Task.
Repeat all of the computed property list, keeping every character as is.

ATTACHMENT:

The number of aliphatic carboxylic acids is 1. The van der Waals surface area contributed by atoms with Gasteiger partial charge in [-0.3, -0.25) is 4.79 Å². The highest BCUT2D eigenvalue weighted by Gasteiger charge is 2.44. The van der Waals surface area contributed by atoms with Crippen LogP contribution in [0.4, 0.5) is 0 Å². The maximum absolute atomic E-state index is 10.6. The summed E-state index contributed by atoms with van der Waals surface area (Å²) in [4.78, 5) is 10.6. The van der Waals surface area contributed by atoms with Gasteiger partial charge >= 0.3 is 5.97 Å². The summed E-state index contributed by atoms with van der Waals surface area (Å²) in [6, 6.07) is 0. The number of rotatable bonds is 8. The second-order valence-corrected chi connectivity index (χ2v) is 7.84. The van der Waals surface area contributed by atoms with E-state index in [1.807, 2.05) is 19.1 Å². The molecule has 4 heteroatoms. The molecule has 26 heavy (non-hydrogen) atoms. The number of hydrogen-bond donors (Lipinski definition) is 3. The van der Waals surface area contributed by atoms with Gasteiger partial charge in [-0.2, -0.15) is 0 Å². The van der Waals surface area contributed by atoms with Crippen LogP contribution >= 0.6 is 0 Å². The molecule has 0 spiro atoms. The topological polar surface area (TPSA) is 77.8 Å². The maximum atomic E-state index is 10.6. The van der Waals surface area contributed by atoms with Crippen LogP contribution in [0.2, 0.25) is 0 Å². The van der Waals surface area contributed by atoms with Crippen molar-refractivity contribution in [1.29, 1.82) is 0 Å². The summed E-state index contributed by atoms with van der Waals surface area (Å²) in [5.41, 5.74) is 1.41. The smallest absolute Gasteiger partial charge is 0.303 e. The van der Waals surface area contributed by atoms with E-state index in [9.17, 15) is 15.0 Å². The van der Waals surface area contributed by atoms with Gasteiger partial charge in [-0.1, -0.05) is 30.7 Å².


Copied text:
The number of aliphatic carboxylic acids is 1. The van der Waals surface area contributed by atoms with Gasteiger partial charge in [-0.3, -0.25) is 4.79 Å². The highest BCUT2D eigenvalue weighted by Gasteiger charge is 2.44. The van der Waals surface area contributed by atoms with Crippen LogP contribution in [0.4, 0.5) is 0 Å². The maximum absolute atomic E-state index is 10.6. The summed E-state index contributed by atoms with van der Waals surface area (Å²) in [4.78, 5) is 10.6. The van der Waals surface area contributed by atoms with Gasteiger partial charge >= 0.3 is 5.97 Å². The summed E-state index contributed by atoms with van der Waals surface area (Å²) in [6, 6.07) is 0. The number of rotatable bonds is 8. The second-order valence-corrected chi connectivity index (χ2v) is 7.84. The van der Waals surface area contributed by atoms with E-state index in [1.807, 2.05) is 19.1 Å². The molecule has 4 heteroatoms. The molecule has 26 heavy (non-hydrogen) atoms. The number of hydrogen-bond donors (Lipinski definition) is 3. The van der Waals surface area contributed by atoms with Gasteiger partial charge in [-0.2, -0.15) is 0 Å². The van der Waals surface area contributed by atoms with Crippen LogP contribution >= 0.6 is 0 Å². The molecule has 0 spiro atoms. The topological polar surface area (TPSA) is 77.8 Å². The maximum atomic E-state index is 10.6. The van der Waals surface area contributed by atoms with Crippen LogP contribution in [0.2, 0.25) is 0 Å². The van der Waals surface area contributed by atoms with Crippen molar-refractivity contribution in [1.29, 1.82) is 0 Å². The summed E-state index contributed by atoms with van der Waals surface area (Å²) in [5.41, 5.74) is 1.41. The smallest absolute Gasteiger partial charge is 0.303 e. The van der Waals surface area contributed by atoms with E-state index in [9.17, 15) is 15.0 Å². The van der Waals surface area contributed by atoms with Gasteiger partial charge in [-0.1, -0.05) is 30.7 Å².